- Independent Scaffolding: This includes a double row of standards where each row is parallel to the building. The inner row should be as close to the building as practically possible.
- Scaffold Tower: A scaffold tower (or tower scaffold) is an independent structure consisting of a single bay that is vertically built. This can include mobile or static towers, and can be accessed by ladders or stairs.
- Mobile Access Platforms: Also known as MEWPs (Mobile Elevating Work Platforms), these include cherry pickers and other powered boom arms that reach up to 27m high.
- Mobile Platforms: These are independent, free-standing towers that are mounted on castor wheels to allow easy relocation.
- Birdcage Scaffolding: An independent scaffold that consists of more than two rows of standards in both directions.
- Modular Scaffolding: A prefabricated scaffold that is assembled to the manufacturers specifications on site.
- Tube and Coupler Scaffolding: These are scaffolds that are built from scratch using tubing that is connected by coupling devices. See our traditional service page to read about our tube and coupler options.
What Are the Parts of a Scaffold Called?
Another confusing aspect of scaffolding terminology is the number of parts that you need to remember. Knowing what each of these mean is essential to understanding scaffolding, so we’ve put together this handy list of scaffolding parts: To learn more, read our full guide on scaffolding components.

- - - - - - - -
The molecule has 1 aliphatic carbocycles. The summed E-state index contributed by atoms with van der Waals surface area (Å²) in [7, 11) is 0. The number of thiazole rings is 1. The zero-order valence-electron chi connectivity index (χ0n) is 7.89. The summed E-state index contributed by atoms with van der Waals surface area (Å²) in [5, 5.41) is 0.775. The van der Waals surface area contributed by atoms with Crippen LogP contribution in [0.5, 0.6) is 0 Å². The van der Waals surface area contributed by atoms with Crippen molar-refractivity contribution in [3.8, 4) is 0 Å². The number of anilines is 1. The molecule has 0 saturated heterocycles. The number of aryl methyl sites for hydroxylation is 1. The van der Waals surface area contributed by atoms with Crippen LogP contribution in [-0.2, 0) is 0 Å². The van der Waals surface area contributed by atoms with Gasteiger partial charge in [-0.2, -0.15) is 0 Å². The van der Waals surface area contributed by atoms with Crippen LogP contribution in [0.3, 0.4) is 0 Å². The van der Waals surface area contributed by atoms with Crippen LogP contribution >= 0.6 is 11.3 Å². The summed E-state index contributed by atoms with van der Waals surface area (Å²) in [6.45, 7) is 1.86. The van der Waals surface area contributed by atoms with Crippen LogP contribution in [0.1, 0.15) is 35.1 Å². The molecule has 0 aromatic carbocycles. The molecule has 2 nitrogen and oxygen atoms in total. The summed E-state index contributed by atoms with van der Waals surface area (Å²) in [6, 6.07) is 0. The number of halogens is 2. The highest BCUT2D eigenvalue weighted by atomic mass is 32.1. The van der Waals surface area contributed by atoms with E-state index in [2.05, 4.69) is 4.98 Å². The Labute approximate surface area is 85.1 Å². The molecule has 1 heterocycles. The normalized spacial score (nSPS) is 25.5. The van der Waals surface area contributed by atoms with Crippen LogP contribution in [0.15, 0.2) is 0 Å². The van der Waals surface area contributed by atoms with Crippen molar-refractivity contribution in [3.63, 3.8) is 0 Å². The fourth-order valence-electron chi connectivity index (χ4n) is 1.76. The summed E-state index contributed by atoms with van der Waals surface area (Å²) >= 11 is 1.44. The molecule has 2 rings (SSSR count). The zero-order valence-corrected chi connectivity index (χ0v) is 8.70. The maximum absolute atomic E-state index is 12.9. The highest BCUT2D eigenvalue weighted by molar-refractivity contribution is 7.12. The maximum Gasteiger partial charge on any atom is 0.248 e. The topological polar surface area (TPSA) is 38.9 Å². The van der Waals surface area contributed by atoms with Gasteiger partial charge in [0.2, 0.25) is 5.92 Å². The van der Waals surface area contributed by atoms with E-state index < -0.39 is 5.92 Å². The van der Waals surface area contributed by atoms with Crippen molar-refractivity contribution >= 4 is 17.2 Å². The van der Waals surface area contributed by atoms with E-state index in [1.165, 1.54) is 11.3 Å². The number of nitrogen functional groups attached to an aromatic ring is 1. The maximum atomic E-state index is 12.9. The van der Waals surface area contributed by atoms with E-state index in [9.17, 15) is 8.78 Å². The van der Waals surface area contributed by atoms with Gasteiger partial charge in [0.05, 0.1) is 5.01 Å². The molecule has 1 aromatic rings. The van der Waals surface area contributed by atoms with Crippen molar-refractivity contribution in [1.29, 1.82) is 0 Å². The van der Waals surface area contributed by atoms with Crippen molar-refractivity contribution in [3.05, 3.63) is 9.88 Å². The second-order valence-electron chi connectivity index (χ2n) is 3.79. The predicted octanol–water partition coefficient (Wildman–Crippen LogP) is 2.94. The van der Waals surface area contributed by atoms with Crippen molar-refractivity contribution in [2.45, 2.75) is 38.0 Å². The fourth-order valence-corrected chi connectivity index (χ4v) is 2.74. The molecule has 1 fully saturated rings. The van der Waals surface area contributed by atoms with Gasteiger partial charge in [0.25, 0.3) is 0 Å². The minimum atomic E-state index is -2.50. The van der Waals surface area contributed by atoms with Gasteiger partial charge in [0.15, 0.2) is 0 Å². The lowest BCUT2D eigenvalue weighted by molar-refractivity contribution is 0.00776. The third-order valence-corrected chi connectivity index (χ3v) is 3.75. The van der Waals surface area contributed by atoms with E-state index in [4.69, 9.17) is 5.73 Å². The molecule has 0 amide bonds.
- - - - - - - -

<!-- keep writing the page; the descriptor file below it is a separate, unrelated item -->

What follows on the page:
- Decking: The horizontal platforms that workers will walk across and stand on while working.
- Scaffold Boards: The individual boards that make up the decking. Read our in depth guide on scaffold boards here.
- Guardrails: Rails that run along at a mid-height, they are a requirement on scaffolds of over 2m when there’s a fall risk. Learn more about UK scaffolding regulations in our rules and regulations guide.
- Standards: Pipes that act as the legs of the structure and run vertically to support the scaffold from ground level.
- Bays: The space in the middle of four adjacent standards.
- Ledgers: Horizontal tubes along the length of the scaffold that connect between standards.
- Putlogs: Also known as a bricklayer’s scaffold, it involves using the wall of a structure/building as the support for the working platform instead of a second row of standards and ledgers.
- Longitudinal/Facade Bracing: A tube that is fixed at 35 and 55 degrees that helps to prevent the scaffolding from swaying.
- Toe Boards: Boards that run along the edges of the decking to prevent equipment and materials from falling off the scaffold.
- Ties: These attach the scaffold to the structure/building and provide greater stability to stop inward/outward movement.
Expert Scaffolding Advice From Hi-Point Scaffolding
At Hi-Point, we’re a family run business that specialises in providing access solutions and scaffolding to construction projects of all sizes. If you’re planning for an interior project, check out our inside scaffolding or mobile scaffolding pages. Or, if you need a sturdier scaffold for your exterior project, try our traditional steel scaffolding or lightweight aluminium scaffolding pages.